It seems, rather, that Salaita’s homelessness and de-instatementare simply appropriate, simply what Palestinians deserve. In some sense defined by refugee status, what happened to Salaita is simply what happens to Palestinians. Indeed, Salaita has become a refugee once more, academically unaffiliated and without a physical home for himself and his family.

In his very scholarly existence, in other words, Steven Salaita is an exercise in incivility. Not only is he Palestinian himself, and thus a member of a group already considered savage, backward, and in need of a lesson in “making the desert bloom.”

But if “civilization” is understood as having been brought into being through the settlement of North America and the North American (not to mention Israeli) academy, then surely to draw attention to this illegitimate foundation by engaging in comparative indigenous studies is to question the very basis and legitimacy of civilization itself.

When that interrogation comes directly from the mouth of the “savage,” you can be sure that the result will be, by definition, “uncivil.” Its words — their content no less than their tone — will be anathema to civilization, synonymous with its annihilation.

The day of the iniquitous Board of Trustees vote (which, strangely, took place, despite Wise’s insistence it would not), Salaita re-emerged on Twitter. He tweeted only once, stating:



A whole book could be written on the profundity of this statement — about its implications for identity, affect, Palestinianness; for privation, withdrawal, and loss more generally.

But one thing seems sure: the defenders of civilization have acted to preserve its sanctity from the threat of savagery and destruction. There is no question, then, that far from having finished, the ugly machinations of “civilization” — dispossession, dispersal, silencing, and removal — continue apace, whether in the ruins of what is left of the Gaza Strip or the elite ravages of the neoliberal American university.

The views expressed in this article are the author’s and do not necessarily reflect Ma’an News Agency’s editorial policy.

Heike Schotten is Associate Professor of Political Science at the University of Massachusetts Boston, where she teaches political theory, feminist theory, and queer theory (her work is available here). She has been active in the Palestine solidarity movement since 2006.

Mirrored from the Ma’an News Agency

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Related video added by Juan Cole:

Steven Salaita Speaks About His Termination

10 Responses

  1. The ‘winning side’ gets to write history. Sad but true.

    Hopefully, he’s able to move forward and find an even better situation for himself and his family.

  2. Is it time to boycott the University for lack of academic freedom? Shouldn’t all university professionals be on board with this?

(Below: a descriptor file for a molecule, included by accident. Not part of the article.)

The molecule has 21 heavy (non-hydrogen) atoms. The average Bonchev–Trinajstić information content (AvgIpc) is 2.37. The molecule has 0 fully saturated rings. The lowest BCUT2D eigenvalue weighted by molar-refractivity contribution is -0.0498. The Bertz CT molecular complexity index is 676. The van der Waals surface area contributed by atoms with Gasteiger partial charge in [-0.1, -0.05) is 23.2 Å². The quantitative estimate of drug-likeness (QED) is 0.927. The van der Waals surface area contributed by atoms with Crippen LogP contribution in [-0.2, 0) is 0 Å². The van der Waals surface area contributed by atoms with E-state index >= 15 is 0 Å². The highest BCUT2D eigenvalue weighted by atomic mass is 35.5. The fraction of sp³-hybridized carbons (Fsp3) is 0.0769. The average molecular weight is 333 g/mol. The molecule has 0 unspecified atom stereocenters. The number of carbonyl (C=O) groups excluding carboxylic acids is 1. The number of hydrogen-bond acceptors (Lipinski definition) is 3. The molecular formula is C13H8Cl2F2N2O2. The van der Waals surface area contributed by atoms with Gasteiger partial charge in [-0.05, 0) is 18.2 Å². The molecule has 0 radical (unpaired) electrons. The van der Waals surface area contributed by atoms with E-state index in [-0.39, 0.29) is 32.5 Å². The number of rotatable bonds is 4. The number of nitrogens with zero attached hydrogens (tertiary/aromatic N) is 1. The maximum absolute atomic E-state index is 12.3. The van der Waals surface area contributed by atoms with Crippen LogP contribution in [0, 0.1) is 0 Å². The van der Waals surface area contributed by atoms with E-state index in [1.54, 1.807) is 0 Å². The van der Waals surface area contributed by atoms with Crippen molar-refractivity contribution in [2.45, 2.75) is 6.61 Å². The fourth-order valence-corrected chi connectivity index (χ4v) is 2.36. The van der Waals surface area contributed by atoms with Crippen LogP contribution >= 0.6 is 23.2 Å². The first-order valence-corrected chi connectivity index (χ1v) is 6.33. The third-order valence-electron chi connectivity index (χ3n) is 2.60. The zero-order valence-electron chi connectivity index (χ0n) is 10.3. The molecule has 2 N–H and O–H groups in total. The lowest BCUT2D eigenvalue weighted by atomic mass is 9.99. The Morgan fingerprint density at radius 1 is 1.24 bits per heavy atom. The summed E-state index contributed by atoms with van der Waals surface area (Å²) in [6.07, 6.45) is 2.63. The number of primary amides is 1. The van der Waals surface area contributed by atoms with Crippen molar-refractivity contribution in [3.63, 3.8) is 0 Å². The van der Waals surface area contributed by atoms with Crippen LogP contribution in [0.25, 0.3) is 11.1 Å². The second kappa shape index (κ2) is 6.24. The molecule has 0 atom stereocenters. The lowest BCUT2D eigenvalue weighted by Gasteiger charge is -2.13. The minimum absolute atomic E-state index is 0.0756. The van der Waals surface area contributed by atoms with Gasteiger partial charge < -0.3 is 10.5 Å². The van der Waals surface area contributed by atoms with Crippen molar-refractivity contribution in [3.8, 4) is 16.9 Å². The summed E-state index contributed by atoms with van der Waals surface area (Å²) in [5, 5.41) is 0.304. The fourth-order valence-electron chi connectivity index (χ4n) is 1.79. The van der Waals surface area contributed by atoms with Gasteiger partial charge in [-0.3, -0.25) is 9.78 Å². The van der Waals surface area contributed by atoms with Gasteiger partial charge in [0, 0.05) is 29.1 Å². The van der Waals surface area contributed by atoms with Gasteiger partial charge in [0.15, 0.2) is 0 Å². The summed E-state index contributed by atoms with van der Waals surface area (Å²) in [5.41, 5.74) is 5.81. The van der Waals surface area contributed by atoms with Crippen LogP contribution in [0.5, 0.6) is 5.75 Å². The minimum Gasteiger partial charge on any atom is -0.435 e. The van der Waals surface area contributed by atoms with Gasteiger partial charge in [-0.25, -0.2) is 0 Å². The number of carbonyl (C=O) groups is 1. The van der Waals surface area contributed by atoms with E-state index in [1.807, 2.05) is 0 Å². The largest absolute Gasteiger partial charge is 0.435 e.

3. Obviously, two can play at that “game”; in fact, Hitler excelled!

    No……I am not anti-Semitic, although incidents like this make it almost magnetically tempting, and, as history teaches us, when one side starts a dangerous “game” of this sort, it usually doesn’t take too long for an “answer” to be heard!!!!!!.

  4. Sadly, I am not surprised anymore when academics write such one-sided biased articles. Israel has many critics but not all of them choose to express themselves in hateful ways such as:

    “At this point, if Netanyahu appeared on TV with a necklace made from the teeth of Palestinian children, would anybody be surprised?”
    or
    “You may be too refined to say it, but I’m not: I wish all the fucking West Bank settlers would go missing”

    It is his right to say it. He can tweet as much hate as he wishes. But is describing Netanyahu as wearing the teeth of children civil in your eyes? values like freedom of speech, seeking truth and helping the oppressed do not make the form he chooses to express himself acceptable. Especially in academia, where dialog based on logic, facts, and respects needs to be maintained, this kind of talk cannot be accepted, let alone defended.

    • When three Israeli teens were murdered in the West Bank, Netanyahu chose to foment anti-arab and anti-muslim sentiment. As a result, a lynch mob burned a Palestinian child to death. I would never have expected such a violent reaction coming from a mainstream Israeli Politician. And he’s not the worst, There is an MK on record saying that the goal of the Israeli state should be to kill Palestinian mothers to stop the growth of the Palestinian population.

      Salita’s comments were not an exaggeration. Israel has it’s own version of concentration camps for Palestinians. Its a result of the Blockade of Gaza and the checkpoints that dot the West Bank.

    • What is more uncivil? Describing Netanyahu as some sort of a ghoul, or Netanyahu’s actual politics that lead to periodic destruction of the lives of thousands of Palestinians?

  5. And oh the sad, sad irony of how the pro-Israeli donors actually vindicate genuine anti-Semitic tropes through such actions.

  6. From the view of pro-Zionists there is no civil way to criticize the ongoing ethnic-cleansing, land theft and out right psychopathic slaughter of Palestinians at the hands of Zionism.

  7. First the Press got domesticated then Academia in the crosshairs. Not just the Palestinians’ problem, but the “Donor”crowd that wants Palestinians dead is the same that has been railroading the US into Mid east wars…..